Many individuals start a nonprofit to solve a social problem. However, having passion for a cause is not enough to guarantee success. Building a prosperous nonprofit from the ground up is not for the faint of heart. While nonprofits often have an admirable goal at their core, they need to put in as much effort into running their organization as for-profit companies do. The following are some of the most prevalent budget mistakes nonprofits make when first starting out:
- Meager research and development. Not having a business plan is one of the most common errors nonprofits make when they first get started, and it can torpedo their success. Business plans should include an evaluation period to get a scope of the competition, pinpointing possible funding sources, generating a list of products and services the nonprofit could offer, identifying a client base, and an assessment of the nonprofit’s needs to remain operational. Failing to establish a business plan can lead to major budgetary blunders, primarily not understanding the costs involved to execute the nonprofit’s goals.
- Limited understanding about finances. It is not altogether surprising that many nonprofits struggle to weigh their financial situation appropriately. They are not starting the organization for money so they may not give it the correct degree of attention. This causes many nonprofits to underestimate how much it costs to run their operation. Insufficient funding can stymie a nonprofit almost as fast as a lack of a business plan can.
- Failing to identify viable sources of funding. Nonprofits rely on a variety of resources to remain operational. Individuals looking to start up a nonprofit may be unfamiliar with common methods of generating revenue. The most common include charging a fee for services, charitable contributions, and corporate philanthropy. Relying on one or two potential wellsprings of financing can result in falling short of budgetary needs.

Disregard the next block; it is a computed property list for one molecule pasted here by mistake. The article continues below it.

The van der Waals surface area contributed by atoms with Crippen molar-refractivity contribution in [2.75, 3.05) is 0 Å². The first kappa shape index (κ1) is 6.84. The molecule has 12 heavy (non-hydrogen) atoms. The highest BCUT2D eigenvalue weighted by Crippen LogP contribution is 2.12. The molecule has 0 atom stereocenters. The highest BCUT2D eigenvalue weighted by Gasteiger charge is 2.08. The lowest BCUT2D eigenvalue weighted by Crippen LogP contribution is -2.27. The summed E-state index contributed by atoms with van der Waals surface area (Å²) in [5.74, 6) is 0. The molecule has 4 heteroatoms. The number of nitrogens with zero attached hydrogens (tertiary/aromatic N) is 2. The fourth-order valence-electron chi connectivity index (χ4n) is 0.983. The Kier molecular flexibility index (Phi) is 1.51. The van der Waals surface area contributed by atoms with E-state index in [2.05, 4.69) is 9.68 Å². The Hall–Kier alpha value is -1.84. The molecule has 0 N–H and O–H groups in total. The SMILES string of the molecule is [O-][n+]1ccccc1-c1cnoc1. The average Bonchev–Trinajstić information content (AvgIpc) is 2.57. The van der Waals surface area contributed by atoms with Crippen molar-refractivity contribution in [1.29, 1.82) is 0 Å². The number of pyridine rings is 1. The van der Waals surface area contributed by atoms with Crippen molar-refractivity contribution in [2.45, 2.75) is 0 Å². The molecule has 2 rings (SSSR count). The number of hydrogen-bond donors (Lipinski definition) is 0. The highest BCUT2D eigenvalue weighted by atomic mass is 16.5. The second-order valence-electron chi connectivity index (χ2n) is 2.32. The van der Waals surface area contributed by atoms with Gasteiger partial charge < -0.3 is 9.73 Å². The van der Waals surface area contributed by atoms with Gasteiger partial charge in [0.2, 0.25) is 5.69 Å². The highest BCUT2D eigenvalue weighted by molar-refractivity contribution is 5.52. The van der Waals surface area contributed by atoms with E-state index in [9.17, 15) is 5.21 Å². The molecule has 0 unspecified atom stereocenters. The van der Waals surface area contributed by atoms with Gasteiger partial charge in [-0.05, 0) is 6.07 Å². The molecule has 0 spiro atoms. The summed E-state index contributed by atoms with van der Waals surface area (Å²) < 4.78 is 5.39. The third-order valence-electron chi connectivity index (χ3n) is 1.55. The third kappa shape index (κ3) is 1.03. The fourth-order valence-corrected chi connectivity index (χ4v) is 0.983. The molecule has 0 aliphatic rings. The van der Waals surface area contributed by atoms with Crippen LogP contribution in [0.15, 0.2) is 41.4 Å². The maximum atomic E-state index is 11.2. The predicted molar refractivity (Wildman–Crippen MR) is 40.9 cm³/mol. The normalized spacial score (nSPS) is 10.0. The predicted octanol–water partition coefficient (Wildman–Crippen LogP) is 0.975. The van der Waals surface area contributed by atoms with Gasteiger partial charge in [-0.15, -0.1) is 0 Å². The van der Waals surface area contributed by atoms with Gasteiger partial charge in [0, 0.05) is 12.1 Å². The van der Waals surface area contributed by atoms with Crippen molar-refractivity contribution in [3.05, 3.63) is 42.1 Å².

- Not hiring the right people. Accounting may not seem as exciting as achieving a nonprofit’s aims, but it is a vital step to avoid breaking the budget. Many nonprofit opt to rely on untrained personnel to keep their books because hiring a professional accountant is expensive. Many nonprofits believe the expense is not worth the tradeoff, but this is false logic. Given enough time, untrained staff will make expensive errors that a professional would not—errors that have the potential to shut down the nonprofit. While not hiring a CPA saves money in the short term, it can cripple the organization in the end.
The above are a few of the most common financial obstacles nonprofit startups face. While hiring a chief financial officer (CFO) can help nonprofits develop a realistic budget and stick to it, that is only a starting point for ensuring financial security. If your nonprofit is struggling to manage its finances, SteelBridge can help. To learn more about protecting your nonprofit organization, contact us today.